It takes a combination of inspiration and chutzpah to reinvent a 58-year-old musical theater classic that’s been reinvented time and time again—but director Gary Lamb has done just that with Kander & Ebb’s Cabaret, his creative touches adding up to the best of the five intimate Cabarets I’ve seen and one of the top two or three of the ten productions I’ve experienced in all.
A quick glance at the Crown City Theatre Co. cast list (a mere eleven performers in place of Broadway’s original thirty-two and the current revival’s seventeen) reveals that there will be either genius or madness afoot.
Fortunately for all concerned, it turns out to be the former, Lamb having taken the lyrics of the musical’s much-recorded title song as literally as can be. Life in this latest revival is a cabaret and the cabaret we will be visiting over the next two hours is life … as experienced by Clifford Bradshaw in Berlin circa 1930 and reenacted in his mind’s eye by Kit Kat performers stepping in and out of their cabaret personae to become the dramatis personae of Cliff’s brief but life-altering stay in the German capital. (Click here for background on Cabaret The Musical as well as a look at its plot and cast of characters.)
A newsreel montage played in reverse takes us back in time from post-WWII Germany to the rise of Hitler and the Nazi Party to the year just after the Stock Market Crash as our narrator Cliff begins his reminiscences with words any musical theater lover will recall: “There was a cabaret, and there was a master of ceremonies … and there was a city called Berlin, in a country called Germany … and it was the end of the world.”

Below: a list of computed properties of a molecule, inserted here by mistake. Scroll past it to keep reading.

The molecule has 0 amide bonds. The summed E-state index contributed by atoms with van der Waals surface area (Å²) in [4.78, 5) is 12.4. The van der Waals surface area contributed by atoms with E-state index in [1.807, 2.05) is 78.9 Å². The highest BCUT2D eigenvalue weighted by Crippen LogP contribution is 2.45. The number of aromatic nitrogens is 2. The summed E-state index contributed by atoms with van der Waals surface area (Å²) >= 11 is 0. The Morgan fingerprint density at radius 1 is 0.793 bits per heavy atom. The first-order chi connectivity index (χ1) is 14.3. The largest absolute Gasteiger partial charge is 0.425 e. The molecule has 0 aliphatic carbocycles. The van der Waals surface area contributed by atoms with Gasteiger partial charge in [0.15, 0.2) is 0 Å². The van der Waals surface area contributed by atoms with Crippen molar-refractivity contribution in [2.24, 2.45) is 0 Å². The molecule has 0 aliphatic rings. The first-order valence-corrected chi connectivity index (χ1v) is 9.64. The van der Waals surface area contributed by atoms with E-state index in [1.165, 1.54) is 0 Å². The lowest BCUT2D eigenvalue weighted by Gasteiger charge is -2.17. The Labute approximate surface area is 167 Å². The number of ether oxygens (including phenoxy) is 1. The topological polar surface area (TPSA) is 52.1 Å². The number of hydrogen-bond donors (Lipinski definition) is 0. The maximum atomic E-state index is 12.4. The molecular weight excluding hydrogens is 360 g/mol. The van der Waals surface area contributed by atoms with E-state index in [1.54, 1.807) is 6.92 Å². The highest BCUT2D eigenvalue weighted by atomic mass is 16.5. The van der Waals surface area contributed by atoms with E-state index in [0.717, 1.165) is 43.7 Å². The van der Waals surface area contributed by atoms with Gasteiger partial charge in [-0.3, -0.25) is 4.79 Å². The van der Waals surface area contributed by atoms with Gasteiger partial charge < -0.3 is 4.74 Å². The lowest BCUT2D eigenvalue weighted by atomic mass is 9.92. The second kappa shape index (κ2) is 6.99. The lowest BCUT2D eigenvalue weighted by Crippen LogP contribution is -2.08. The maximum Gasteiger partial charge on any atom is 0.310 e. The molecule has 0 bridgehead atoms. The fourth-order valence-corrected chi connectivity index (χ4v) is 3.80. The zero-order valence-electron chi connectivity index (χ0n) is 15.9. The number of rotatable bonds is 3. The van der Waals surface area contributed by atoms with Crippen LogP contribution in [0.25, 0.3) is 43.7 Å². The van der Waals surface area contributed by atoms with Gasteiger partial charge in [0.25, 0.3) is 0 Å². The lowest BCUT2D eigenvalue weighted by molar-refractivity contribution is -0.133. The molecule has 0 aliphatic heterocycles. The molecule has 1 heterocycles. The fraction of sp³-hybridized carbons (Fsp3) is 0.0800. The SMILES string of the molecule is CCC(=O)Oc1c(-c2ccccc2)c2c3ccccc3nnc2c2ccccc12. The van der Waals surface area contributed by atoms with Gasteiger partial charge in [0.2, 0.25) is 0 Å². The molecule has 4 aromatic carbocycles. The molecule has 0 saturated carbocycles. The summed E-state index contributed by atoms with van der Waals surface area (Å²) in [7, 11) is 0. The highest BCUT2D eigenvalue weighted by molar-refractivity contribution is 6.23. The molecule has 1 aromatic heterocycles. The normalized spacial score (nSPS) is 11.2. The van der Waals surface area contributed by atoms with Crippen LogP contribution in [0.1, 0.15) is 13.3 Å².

We are then transported back in Cliff’s mind to that city and that cabaret and that Emcee (Eric Sand), no longer the sleazy, emaciated, aging waif of the Sam Mendes/Rob Marshall 1993 London/1998 Broadway revival but a muscular lipsticked beauty offering a trilingual “Wilkommen” to the Kit Kat as he introduces the cabaret performers who will soon mesh in Cliff’s memories with the Berliners who became his friends during his stay in the Germany.
Director Lamb’s inspired vision takes shape in the Berlin-bound railway car in which corn-fed Cliff (Phillip Pruitt) makes the acquaintance of handsome young Ernst Ludwig (Michael J. Marchak), under whose jacket can be seen the bare chest and Chippendales-style bow-tie of the Kit Kat Boy we’ve just been introduced to, Kit Kat Girls standing in for train compartment fixtures and even provide sound effects.
One by one, Kit Kat Klub performers become one with Cliff’s Berliner friends and acquaintances.
The somewhat older Kit Kat “Girl” Rosie (Sara J. Stuckey) is transformed into Cliff’s “So What?” landlady Fraulein Schneider and middle-aged Kit Kat “Boy” Maximillion (John Ross Clark) metamorphoses into her Jewish fruit-vendor suitor Herr Schultz.
Dancer Lulu (Katie DeShan) becomes Fraulein Schneider’s hooker lodger Fraulein Kost with Kit Kat Girls Helga (Lyndell Higgins) and Frenchie (Annie Sherman) doubling as her sailor clients.
Kit Kat Boy Bobby (Christopher Roque*) turns out to be the very same Bobby Cliff met previously at an underground gay club in London (and our first hint that there might be something a tad homosexual about our hero).
And then there’s Fraulein Sally Bowles (Shayna Gabrielle), “the toast of Mayfair,” not only the Kit Kat’s star performer but the woman who will become Cliff’s live-in lover and perform the now iconic “Mein Herr,” “Don’t Tell Mama,” and “Cabaret.”
A number of Kander & Ebb solos acquire duet shadings at Crown City. Sally and Bobby turn “Perfectly Marvelous” into a reflection of Cliff’s bisexual longings. The Emcee provides harmonies to Cliff’s “Don’t Go,” refreshingly restored here from the 1987 revival. Most significantly, the mutually heartbroken Sally and Fraulein Schneider duet Sally’s “Maybe This Time,” and while some might complain about this newly shared focus, the pair’s harmonies recall Roxie and Velma’s Chicago duets, which could hardly be more Kander-&-Ebby.